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Prologue

Prologue - As High as I could Climb
 
 

MOUNTAINS have always fascinated me. There is nothing more exhilarating than the achievement of standing at the summit of a mountain and having the entire world sitting far beneath your feet.

I originally come from New Zealand, a particularly mountainous country where I have had the fortune of having stood on the summits of several mountains.

At the summit of Mount Taranaki
At the summit of Mount Taranaki

I was born at the base of one of New Zealand’s most spectacular mountains. Mount Taranaki on the North Island West Coast is a dormant volcano towering two and a half kilometres high in an almost perfect cone. I have been fortunate enough to have climbed it twice, both times having successfully reaching the summit. The first time was with my uncle in 1995. That trip marked my first time on the summit, and his one hundred and fifty third. Unfortunately we became enveloped in thick cloud as we approached the summit depriving us of any view. Although we were two and a half kilometres high, reaching the summit really just felt like reaching the top of a large rock in a cocoon of thick fog.

The second time I climbed Mount Taranaki was with my brother in 2005. This time we had a mostly clear day with some scattered cloud below us. I stood on top of the volcano looking down towards the small town where I grew up far below me. From there I was also able to see out over much of the North Island and across the top of the South Island. Standing there on the summit of the volcano I had been born under has to this day one of the biggest highlights of my life. At that altitude, the horizon is a hundred and seventy eight kilometres away, providing a vista of a hundred thousand square kilometres of Earth’s surface, or one 1670th of the entire planet’s surface area. There was something so magical and spiritual about being elevated to such a high place on top of a mountain, especially when you have worked so hard slugging your way up its steep slopes to conquer it.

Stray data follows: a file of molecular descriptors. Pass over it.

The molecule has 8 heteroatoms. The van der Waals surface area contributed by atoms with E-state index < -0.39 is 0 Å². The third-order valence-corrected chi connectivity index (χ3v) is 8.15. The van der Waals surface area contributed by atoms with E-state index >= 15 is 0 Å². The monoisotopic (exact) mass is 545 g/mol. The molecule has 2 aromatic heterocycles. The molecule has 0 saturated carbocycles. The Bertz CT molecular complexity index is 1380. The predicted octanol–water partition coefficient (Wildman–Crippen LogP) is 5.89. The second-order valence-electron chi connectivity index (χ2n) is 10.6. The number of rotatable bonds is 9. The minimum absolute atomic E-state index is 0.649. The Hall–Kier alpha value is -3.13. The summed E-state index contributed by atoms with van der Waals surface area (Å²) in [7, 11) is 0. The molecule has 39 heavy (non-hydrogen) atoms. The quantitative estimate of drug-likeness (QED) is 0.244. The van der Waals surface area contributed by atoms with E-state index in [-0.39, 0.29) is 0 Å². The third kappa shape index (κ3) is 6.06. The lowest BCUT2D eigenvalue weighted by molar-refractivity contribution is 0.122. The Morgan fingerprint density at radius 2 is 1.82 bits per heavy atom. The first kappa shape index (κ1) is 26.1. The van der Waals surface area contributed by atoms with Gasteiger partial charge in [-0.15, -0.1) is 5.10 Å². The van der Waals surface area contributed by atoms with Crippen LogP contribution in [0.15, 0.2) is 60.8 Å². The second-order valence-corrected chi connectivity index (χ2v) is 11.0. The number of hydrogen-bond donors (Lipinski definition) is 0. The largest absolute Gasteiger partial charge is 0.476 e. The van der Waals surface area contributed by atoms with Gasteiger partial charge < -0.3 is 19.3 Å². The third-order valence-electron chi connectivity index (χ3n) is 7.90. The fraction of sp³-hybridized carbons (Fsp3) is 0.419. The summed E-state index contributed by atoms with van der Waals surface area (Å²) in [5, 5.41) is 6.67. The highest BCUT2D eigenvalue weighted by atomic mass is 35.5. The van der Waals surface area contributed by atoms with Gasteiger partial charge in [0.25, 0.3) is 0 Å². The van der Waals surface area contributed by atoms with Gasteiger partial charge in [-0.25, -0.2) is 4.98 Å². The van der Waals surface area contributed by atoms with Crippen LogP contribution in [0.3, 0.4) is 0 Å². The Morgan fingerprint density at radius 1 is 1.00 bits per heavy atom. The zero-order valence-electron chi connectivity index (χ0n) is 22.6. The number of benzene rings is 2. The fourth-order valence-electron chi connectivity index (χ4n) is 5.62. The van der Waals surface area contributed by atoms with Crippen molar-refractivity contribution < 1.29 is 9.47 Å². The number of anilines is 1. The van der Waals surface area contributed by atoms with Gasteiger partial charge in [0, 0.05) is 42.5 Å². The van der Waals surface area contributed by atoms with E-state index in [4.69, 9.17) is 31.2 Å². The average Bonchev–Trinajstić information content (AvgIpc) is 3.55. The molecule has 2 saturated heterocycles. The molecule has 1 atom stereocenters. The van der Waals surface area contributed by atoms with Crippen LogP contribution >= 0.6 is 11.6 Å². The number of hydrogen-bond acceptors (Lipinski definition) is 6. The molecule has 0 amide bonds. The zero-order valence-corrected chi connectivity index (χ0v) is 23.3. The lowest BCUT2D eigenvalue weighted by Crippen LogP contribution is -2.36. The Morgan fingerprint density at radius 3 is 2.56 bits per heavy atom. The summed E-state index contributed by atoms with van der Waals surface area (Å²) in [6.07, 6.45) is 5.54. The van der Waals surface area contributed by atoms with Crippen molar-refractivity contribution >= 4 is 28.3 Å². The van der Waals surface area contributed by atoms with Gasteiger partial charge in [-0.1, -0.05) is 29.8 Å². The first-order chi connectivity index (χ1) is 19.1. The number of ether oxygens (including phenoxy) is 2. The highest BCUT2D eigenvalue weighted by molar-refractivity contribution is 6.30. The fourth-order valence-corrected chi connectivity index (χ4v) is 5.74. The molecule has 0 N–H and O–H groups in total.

At the summit of Shari Dake
At the summit of Shari Dake

Although conquering the mountain and seeing such a spectacular view had been such a highlight, I was also saddened at the time that I would never be able to climb anything higher. At the time I was experiencing changes to my metabolism as many people do when they reach their early thirties. As a result I was gaining a lot of excess weight. This was largely due to me having not taken any attention to my fitness in the years since settling in Australia. The excess fat and poor fitness resulted in me being terribly slow getting up the mountain (and was about to find out upon leaving the summit that I was even slower at getting down). I convinced myself there and then that I would never be able to climb a mountain as high ever again.

I further proved the point to myself a year later when I climbed Shari Dake volcano in Hokkaido. Although less than two thirds of the height of Mount Taranaki at just 1471 metres high, that climb almost killed me. On the plane flying home from Japan, I realised that if I were to ever climb ANY mountain again I would have to lose weight and get fit. I was at a crossroads.

It was either get fit and healthy, or retire from climbing.

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15 May 2010

 

Sabah

Malaysia

 

6°N
116°E
0 - 4095m ASL

 

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